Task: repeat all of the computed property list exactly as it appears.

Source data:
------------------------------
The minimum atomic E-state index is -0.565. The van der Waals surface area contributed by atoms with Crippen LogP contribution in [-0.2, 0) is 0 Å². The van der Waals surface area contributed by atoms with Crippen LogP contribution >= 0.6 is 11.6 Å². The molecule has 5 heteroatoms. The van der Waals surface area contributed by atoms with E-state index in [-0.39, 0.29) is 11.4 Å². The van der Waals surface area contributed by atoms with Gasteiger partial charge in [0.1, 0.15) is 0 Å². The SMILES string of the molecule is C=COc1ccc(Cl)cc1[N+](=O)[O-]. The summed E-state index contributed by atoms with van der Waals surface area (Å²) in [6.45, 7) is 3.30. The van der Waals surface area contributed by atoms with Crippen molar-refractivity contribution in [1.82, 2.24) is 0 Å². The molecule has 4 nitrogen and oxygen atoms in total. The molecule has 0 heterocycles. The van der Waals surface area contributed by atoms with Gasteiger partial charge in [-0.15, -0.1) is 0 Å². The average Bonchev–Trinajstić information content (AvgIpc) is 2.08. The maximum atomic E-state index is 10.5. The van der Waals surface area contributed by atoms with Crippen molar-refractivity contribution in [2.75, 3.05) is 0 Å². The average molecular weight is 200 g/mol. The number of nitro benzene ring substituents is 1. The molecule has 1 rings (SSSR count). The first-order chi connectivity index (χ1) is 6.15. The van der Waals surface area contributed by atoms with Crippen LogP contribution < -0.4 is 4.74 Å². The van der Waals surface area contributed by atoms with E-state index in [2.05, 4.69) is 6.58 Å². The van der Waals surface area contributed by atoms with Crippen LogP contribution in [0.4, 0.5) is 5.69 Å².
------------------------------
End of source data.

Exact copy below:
The minimum atomic E-state index is -0.565. The van der Waals surface area contributed by atoms with Crippen LogP contribution in [-0.2, 0) is 0 Å². The van der Waals surface area contributed by atoms with Crippen LogP contribution >= 0.6 is 11.6 Å². The molecule has 5 heteroatoms. The van der Waals surface area contributed by atoms with E-state index in [-0.39, 0.29) is 11.4 Å². The van der Waals surface area contributed by atoms with Gasteiger partial charge in [0.1, 0.15) is 0 Å². The SMILES string of the molecule is C=COc1ccc(Cl)cc1[N+](=O)[O-]. The summed E-state index contributed by atoms with van der Waals surface area (Å²) in [6.45, 7) is 3.30. The van der Waals surface area contributed by atoms with Crippen molar-refractivity contribution in [1.82, 2.24) is 0 Å². The molecule has 4 nitrogen and oxygen atoms in total. The molecule has 0 heterocycles. The van der Waals surface area contributed by atoms with Gasteiger partial charge in [-0.15, -0.1) is 0 Å². The average Bonchev–Trinajstić information content (AvgIpc) is 2.08. The maximum atomic E-state index is 10.5. The van der Waals surface area contributed by atoms with Crippen molar-refractivity contribution in [2.75, 3.05) is 0 Å². The average molecular weight is 200 g/mol. The number of nitro benzene ring substituents is 1. The molecule has 1 rings (SSSR count). The first-order chi connectivity index (χ1) is 6.15. The van der Waals surface area contributed by atoms with Crippen LogP contribution < -0.4 is 4.74 Å². The van der Waals surface area contributed by atoms with E-state index in [2.05, 4.69) is 6.58 Å². The van der Waals surface area contributed by atoms with Crippen LogP contribution in [0.4, 0.5) is 5.69 Å².